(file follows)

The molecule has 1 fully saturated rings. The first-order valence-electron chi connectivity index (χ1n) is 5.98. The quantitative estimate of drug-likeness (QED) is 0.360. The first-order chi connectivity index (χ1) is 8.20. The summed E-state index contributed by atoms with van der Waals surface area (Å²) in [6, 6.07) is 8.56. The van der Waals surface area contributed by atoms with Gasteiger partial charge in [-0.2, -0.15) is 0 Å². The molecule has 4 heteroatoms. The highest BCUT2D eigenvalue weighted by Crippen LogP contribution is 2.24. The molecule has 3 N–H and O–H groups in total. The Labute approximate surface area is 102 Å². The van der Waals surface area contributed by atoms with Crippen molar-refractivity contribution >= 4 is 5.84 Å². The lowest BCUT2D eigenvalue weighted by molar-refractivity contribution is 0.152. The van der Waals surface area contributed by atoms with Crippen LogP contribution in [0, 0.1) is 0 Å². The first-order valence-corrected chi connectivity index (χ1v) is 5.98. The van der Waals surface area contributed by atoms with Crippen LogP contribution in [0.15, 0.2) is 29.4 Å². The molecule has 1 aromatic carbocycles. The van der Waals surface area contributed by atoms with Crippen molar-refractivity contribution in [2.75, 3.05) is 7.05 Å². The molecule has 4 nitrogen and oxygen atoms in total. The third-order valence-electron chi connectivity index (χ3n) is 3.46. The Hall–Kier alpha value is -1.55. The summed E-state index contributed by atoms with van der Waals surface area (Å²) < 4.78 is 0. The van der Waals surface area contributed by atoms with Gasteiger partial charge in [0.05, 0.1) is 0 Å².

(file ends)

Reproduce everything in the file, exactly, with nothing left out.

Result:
The molecule has 1 fully saturated rings. The first-order valence-electron chi connectivity index (χ1n) is 5.98. The quantitative estimate of drug-likeness (QED) is 0.360. The first-order chi connectivity index (χ1) is 8.20. The summed E-state index contributed by atoms with van der Waals surface area (Å²) in [6, 6.07) is 8.56. The van der Waals surface area contributed by atoms with Gasteiger partial charge in [-0.2, -0.15) is 0 Å². The molecule has 4 heteroatoms. The highest BCUT2D eigenvalue weighted by Crippen LogP contribution is 2.24. The molecule has 3 N–H and O–H groups in total. The Labute approximate surface area is 102 Å². The van der Waals surface area contributed by atoms with Crippen molar-refractivity contribution >= 4 is 5.84 Å². The lowest BCUT2D eigenvalue weighted by molar-refractivity contribution is 0.152. The van der Waals surface area contributed by atoms with Crippen LogP contribution in [0, 0.1) is 0 Å². The first-order valence-corrected chi connectivity index (χ1v) is 5.98. The van der Waals surface area contributed by atoms with Crippen LogP contribution in [0.15, 0.2) is 29.4 Å². The molecule has 1 aromatic carbocycles. The van der Waals surface area contributed by atoms with Crippen molar-refractivity contribution in [2.75, 3.05) is 7.05 Å². The molecule has 4 nitrogen and oxygen atoms in total. The third-order valence-electron chi connectivity index (χ3n) is 3.46. The Hall–Kier alpha value is -1.55. The summed E-state index contributed by atoms with van der Waals surface area (Å²) < 4.78 is 0. The van der Waals surface area contributed by atoms with Gasteiger partial charge in [0.05, 0.1) is 0 Å².